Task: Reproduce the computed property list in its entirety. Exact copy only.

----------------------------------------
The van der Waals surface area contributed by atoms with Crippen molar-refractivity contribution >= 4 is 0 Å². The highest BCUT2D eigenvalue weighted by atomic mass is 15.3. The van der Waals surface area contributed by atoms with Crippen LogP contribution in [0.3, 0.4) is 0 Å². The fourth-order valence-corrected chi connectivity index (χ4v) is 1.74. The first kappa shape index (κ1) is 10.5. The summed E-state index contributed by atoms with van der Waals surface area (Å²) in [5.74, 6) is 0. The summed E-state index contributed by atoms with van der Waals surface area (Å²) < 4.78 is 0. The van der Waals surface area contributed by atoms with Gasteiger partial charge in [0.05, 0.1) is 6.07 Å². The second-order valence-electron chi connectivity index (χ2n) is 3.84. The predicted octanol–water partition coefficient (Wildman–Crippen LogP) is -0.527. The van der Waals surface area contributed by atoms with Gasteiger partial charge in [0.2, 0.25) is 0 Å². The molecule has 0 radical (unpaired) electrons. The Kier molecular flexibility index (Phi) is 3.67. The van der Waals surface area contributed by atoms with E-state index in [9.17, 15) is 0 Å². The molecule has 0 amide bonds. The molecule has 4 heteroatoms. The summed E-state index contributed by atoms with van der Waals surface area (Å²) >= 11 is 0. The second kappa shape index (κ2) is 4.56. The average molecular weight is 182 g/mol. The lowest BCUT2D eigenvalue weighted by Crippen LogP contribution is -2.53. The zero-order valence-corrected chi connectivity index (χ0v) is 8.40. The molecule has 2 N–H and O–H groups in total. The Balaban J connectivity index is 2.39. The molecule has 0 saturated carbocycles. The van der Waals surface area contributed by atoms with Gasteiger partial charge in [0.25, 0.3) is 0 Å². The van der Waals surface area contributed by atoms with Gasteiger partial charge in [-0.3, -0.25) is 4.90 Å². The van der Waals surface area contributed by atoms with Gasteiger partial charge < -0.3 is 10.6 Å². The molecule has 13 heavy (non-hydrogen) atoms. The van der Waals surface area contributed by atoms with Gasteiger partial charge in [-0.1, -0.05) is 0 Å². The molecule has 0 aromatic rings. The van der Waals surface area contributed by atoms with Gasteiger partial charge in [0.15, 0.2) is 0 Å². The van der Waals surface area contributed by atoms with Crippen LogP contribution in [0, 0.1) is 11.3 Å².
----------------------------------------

The van der Waals surface area contributed by atoms with Crippen molar-refractivity contribution >= 4 is 0 Å². The highest BCUT2D eigenvalue weighted by atomic mass is 15.3. The van der Waals surface area contributed by atoms with Crippen LogP contribution in [0.3, 0.4) is 0 Å². The fourth-order valence-corrected chi connectivity index (χ4v) is 1.74. The first kappa shape index (κ1) is 10.5. The summed E-state index contributed by atoms with van der Waals surface area (Å²) in [5.74, 6) is 0. The summed E-state index contributed by atoms with van der Waals surface area (Å²) < 4.78 is 0. The van der Waals surface area contributed by atoms with Gasteiger partial charge in [0.05, 0.1) is 6.07 Å². The second-order valence-electron chi connectivity index (χ2n) is 3.84. The predicted octanol–water partition coefficient (Wildman–Crippen LogP) is -0.527. The van der Waals surface area contributed by atoms with Gasteiger partial charge in [0.2, 0.25) is 0 Å². The molecule has 0 radical (unpaired) electrons. The Kier molecular flexibility index (Phi) is 3.67. The van der Waals surface area contributed by atoms with E-state index in [9.17, 15) is 0 Å². The molecule has 0 amide bonds. The molecule has 4 heteroatoms. The summed E-state index contributed by atoms with van der Waals surface area (Å²) >= 11 is 0. The second kappa shape index (κ2) is 4.56. The average molecular weight is 182 g/mol. The lowest BCUT2D eigenvalue weighted by Crippen LogP contribution is -2.53. The zero-order valence-corrected chi connectivity index (χ0v) is 8.40. The molecule has 2 N–H and O–H groups in total. The Balaban J connectivity index is 2.39. The molecule has 0 saturated carbocycles. The van der Waals surface area contributed by atoms with Gasteiger partial charge in [0.25, 0.3) is 0 Å². The van der Waals surface area contributed by atoms with Gasteiger partial charge in [-0.3, -0.25) is 4.90 Å². The van der Waals surface area contributed by atoms with Gasteiger partial charge < -0.3 is 10.6 Å². The molecule has 13 heavy (non-hydrogen) atoms. The van der Waals surface area contributed by atoms with Gasteiger partial charge in [-0.1, -0.05) is 0 Å². The molecule has 0 aromatic rings. The van der Waals surface area contributed by atoms with Gasteiger partial charge in [0.15, 0.2) is 0 Å². The van der Waals surface area contributed by atoms with Crippen LogP contribution in [0, 0.1) is 11.3 Å².